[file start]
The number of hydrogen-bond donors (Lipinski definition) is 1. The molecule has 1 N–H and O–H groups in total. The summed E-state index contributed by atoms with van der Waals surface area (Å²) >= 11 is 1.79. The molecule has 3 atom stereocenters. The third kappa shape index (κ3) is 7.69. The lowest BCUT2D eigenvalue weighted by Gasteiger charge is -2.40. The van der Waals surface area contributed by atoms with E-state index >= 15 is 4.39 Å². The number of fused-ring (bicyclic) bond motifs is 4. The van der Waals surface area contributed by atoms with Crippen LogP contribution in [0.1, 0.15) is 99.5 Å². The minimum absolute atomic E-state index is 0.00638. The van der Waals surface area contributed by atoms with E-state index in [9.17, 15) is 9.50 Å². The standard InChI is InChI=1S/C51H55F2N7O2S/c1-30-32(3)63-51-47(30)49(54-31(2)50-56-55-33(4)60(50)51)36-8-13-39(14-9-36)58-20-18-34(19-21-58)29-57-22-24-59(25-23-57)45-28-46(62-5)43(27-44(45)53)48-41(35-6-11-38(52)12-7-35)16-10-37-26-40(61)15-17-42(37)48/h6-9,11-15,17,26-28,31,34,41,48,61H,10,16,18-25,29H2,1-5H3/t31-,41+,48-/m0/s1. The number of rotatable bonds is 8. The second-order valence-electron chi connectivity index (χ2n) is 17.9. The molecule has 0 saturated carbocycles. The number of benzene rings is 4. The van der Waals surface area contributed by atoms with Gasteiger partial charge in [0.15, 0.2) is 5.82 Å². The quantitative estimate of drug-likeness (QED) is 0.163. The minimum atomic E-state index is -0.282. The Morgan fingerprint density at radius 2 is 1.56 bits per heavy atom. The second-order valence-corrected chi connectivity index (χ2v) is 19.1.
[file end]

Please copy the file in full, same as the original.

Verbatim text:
The number of hydrogen-bond donors (Lipinski definition) is 1. The molecule has 1 N–H and O–H groups in total. The summed E-state index contributed by atoms with van der Waals surface area (Å²) >= 11 is 1.79. The molecule has 3 atom stereocenters. The third kappa shape index (κ3) is 7.69. The lowest BCUT2D eigenvalue weighted by Gasteiger charge is -2.40. The van der Waals surface area contributed by atoms with E-state index >= 15 is 4.39 Å². The number of fused-ring (bicyclic) bond motifs is 4. The van der Waals surface area contributed by atoms with Crippen LogP contribution in [0.1, 0.15) is 99.5 Å². The minimum absolute atomic E-state index is 0.00638. The van der Waals surface area contributed by atoms with E-state index in [9.17, 15) is 9.50 Å². The standard InChI is InChI=1S/C51H55F2N7O2S/c1-30-32(3)63-51-47(30)49(54-31(2)50-56-55-33(4)60(50)51)36-8-13-39(14-9-36)58-20-18-34(19-21-58)29-57-22-24-59(25-23-57)45-28-46(62-5)43(27-44(45)53)48-41(35-6-11-38(52)12-7-35)16-10-37-26-40(61)15-17-42(37)48/h6-9,11-15,17,26-28,31,34,41,48,61H,10,16,18-25,29H2,1-5H3/t31-,41+,48-/m0/s1. The number of rotatable bonds is 8. The second-order valence-electron chi connectivity index (χ2n) is 17.9. The molecule has 0 saturated carbocycles. The number of benzene rings is 4. The van der Waals surface area contributed by atoms with Gasteiger partial charge in [0.15, 0.2) is 5.82 Å². The quantitative estimate of drug-likeness (QED) is 0.163. The minimum atomic E-state index is -0.282. The Morgan fingerprint density at radius 2 is 1.56 bits per heavy atom. The second-order valence-corrected chi connectivity index (χ2v) is 19.1.